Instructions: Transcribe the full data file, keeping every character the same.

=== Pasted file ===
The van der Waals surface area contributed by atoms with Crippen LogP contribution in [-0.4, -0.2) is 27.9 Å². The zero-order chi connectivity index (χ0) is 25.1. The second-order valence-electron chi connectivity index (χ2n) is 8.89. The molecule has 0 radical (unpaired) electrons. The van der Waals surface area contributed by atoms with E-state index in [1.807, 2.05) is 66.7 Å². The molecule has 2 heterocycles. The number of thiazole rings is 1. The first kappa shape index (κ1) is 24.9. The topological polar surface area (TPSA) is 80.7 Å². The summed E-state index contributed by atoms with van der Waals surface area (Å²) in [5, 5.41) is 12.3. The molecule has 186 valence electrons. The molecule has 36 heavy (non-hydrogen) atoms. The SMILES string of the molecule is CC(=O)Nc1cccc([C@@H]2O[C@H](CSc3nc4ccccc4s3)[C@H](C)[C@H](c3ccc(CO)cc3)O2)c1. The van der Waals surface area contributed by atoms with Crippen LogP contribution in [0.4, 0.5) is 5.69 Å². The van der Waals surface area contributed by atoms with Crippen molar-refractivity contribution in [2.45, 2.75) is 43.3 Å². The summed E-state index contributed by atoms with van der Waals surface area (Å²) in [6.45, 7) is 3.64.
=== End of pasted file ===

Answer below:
The van der Waals surface area contributed by atoms with Crippen LogP contribution in [-0.4, -0.2) is 27.9 Å². The zero-order chi connectivity index (χ0) is 25.1. The second-order valence-electron chi connectivity index (χ2n) is 8.89. The molecule has 0 radical (unpaired) electrons. The van der Waals surface area contributed by atoms with E-state index in [1.807, 2.05) is 66.7 Å². The molecule has 2 heterocycles. The number of thiazole rings is 1. The first kappa shape index (κ1) is 24.9. The topological polar surface area (TPSA) is 80.7 Å². The summed E-state index contributed by atoms with van der Waals surface area (Å²) in [5, 5.41) is 12.3. The molecule has 186 valence electrons. The molecule has 36 heavy (non-hydrogen) atoms. The SMILES string of the molecule is CC(=O)Nc1cccc([C@@H]2O[C@H](CSc3nc4ccccc4s3)[C@H](C)[C@H](c3ccc(CO)cc3)O2)c1. The van der Waals surface area contributed by atoms with Crippen LogP contribution in [0.4, 0.5) is 5.69 Å². The van der Waals surface area contributed by atoms with Crippen molar-refractivity contribution in [2.45, 2.75) is 43.3 Å². The summed E-state index contributed by atoms with van der Waals surface area (Å²) in [6.45, 7) is 3.64.